Early treatment in early undifferentiated arthritis

Autoimmun Rev. 2012 Jun;11(8):589-92. doi: 10.1016/j.autrev.2011.10.019. Epub 2011 Oct 20.


The early diagnosis of new-onset rheumatoid arthritis (RA) has become a major objective for rheumatologists in order to identify a management strategy able to change the natural history of the disease and to prevent joint damage and functional impairment. Emergent evidence emphasizes the benefits of early aggressive therapy of RA. By the nineties, early arthritis cohorts have been collected throughout the world with the aim to increase the early referral of patients with early onset disease by the general practitioners and to collect data on the development of full-blown RA. The frequency of undifferentiated arthritis (UA) ranged from 23% to 81% in these early cohorts with most of them reporting a rate of 30%. The transition rate from UA to RA was between 13% and 54%. A percentage of 20-60% of patients with UA had a self-limiting disease. Our article deals with the controversy existing in the management of UA. Should every patient with UA be treated? Could patients with a favorable disease course be exposed to unnecessary risk with initiation of aggressive therapy with synthetic disease-modifying anti-rheumatic drugs (DMARDs) or biologic agents? The pros and cons of treating patients with UA are examined.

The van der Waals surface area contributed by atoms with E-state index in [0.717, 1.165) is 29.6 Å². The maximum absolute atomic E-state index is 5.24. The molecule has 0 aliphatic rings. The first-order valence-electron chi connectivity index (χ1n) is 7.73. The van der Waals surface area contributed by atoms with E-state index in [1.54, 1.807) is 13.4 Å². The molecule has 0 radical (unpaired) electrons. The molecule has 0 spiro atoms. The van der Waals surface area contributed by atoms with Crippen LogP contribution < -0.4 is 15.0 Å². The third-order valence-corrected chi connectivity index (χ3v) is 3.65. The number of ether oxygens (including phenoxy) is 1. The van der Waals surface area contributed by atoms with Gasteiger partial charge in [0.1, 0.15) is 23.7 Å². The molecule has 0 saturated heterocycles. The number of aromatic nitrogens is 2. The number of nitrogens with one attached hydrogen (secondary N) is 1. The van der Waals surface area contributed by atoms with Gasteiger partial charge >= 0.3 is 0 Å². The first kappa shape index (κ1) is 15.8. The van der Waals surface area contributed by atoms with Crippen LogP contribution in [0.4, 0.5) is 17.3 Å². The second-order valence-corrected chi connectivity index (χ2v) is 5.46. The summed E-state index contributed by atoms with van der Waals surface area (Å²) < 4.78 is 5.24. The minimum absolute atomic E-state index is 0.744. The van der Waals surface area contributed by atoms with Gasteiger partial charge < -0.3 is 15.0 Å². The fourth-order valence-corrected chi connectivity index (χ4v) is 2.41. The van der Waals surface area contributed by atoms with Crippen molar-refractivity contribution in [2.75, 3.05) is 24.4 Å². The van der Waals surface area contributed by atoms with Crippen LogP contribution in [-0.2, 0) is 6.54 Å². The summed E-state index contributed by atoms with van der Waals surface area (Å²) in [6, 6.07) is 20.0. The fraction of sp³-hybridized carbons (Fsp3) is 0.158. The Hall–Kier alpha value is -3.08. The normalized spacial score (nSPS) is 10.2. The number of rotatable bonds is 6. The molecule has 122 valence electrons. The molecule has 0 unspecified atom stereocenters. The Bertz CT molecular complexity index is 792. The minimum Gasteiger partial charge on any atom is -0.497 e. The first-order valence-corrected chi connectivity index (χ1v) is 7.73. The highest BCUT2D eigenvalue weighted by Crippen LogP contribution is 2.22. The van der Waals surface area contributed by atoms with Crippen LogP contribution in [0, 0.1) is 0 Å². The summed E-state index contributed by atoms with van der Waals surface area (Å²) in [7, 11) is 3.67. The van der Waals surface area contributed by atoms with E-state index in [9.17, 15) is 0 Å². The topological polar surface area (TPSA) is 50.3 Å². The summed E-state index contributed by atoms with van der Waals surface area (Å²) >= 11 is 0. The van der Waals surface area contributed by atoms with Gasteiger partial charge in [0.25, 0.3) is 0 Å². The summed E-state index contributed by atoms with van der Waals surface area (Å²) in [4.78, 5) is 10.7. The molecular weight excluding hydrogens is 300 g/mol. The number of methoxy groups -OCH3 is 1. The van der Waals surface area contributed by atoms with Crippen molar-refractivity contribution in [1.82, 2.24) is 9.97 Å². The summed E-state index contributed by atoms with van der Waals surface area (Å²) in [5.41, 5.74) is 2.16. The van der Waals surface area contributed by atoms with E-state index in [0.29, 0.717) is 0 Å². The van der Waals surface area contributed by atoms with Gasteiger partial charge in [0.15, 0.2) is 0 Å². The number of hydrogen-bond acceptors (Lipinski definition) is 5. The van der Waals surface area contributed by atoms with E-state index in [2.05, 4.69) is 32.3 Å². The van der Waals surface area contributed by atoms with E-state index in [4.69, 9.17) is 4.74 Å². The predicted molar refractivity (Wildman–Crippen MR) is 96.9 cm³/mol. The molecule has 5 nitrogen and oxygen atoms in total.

Publication types

  • Review

MeSH terms

  • Animals
  • Antirheumatic Agents / therapeutic use*
  • Arthritis, Rheumatoid / diagnosis*
  • Arthritis, Rheumatoid / drug therapy*
  • Arthritis, Rheumatoid / epidemiology
  • Disease Progression
  • Early Diagnosis
  • Humans
  • Italy
  • Prevalence


  • Antirheumatic Agents